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Why Muslim Converts Wear Hijab


By Dr. Adis Duderija, New Age Islam

University of Melbourne, Islamic Studies

Sally Neighbour in her article "Secret Unveiled" (feature article in "The Australian”) tells us a story of a young Muslim convert, Umm Zainab (her adopted name), who is wearing a Niqab (head and face veil) and why for Umm Zainab wearing a Niqab is a "liberating experience". She describes some of the daily life experiences, often in a form of verbal abuse, and the tensions that arise from, when women like Umm Zainab, (a resident in the Sydney’s suburb of Lakemba with a large Muslim community presence) decide to go out in the public.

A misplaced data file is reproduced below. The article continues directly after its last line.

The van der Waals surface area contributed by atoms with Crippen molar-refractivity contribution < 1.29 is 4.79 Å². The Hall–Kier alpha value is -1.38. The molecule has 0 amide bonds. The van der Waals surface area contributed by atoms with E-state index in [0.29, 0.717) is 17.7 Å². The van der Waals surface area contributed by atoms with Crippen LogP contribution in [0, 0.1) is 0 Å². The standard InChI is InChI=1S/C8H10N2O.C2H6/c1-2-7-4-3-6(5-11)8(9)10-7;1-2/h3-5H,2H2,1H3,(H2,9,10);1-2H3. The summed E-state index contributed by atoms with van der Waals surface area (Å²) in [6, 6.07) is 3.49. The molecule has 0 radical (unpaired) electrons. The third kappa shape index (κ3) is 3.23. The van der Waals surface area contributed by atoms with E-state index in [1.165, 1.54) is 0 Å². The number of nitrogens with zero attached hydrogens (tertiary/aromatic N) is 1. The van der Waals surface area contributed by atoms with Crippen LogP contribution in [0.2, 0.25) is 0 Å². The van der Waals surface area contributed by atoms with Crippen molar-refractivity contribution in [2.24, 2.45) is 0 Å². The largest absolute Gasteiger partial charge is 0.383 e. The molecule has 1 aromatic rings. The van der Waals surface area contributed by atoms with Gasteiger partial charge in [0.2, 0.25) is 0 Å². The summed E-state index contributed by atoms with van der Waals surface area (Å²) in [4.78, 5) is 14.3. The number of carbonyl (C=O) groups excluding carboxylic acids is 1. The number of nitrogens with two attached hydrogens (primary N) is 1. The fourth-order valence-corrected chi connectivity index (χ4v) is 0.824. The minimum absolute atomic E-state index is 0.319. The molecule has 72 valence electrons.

Both the author and the interviewer make several controversial statements based on a number of interpretational assumptions, about the meaning, function and the status of the (face) veil in the Islamic tradition that they are probably not even aware of. As someone who studies these issues academically and with great interest I would like to address some of these statements in light of the broader Islamic tradition. Before I do so I would like to contextualise the recent increased incidence and presence of hijab (head covering excluding the face) and Niqab wearing western Muslim women , especially young Muslim women, converts or not.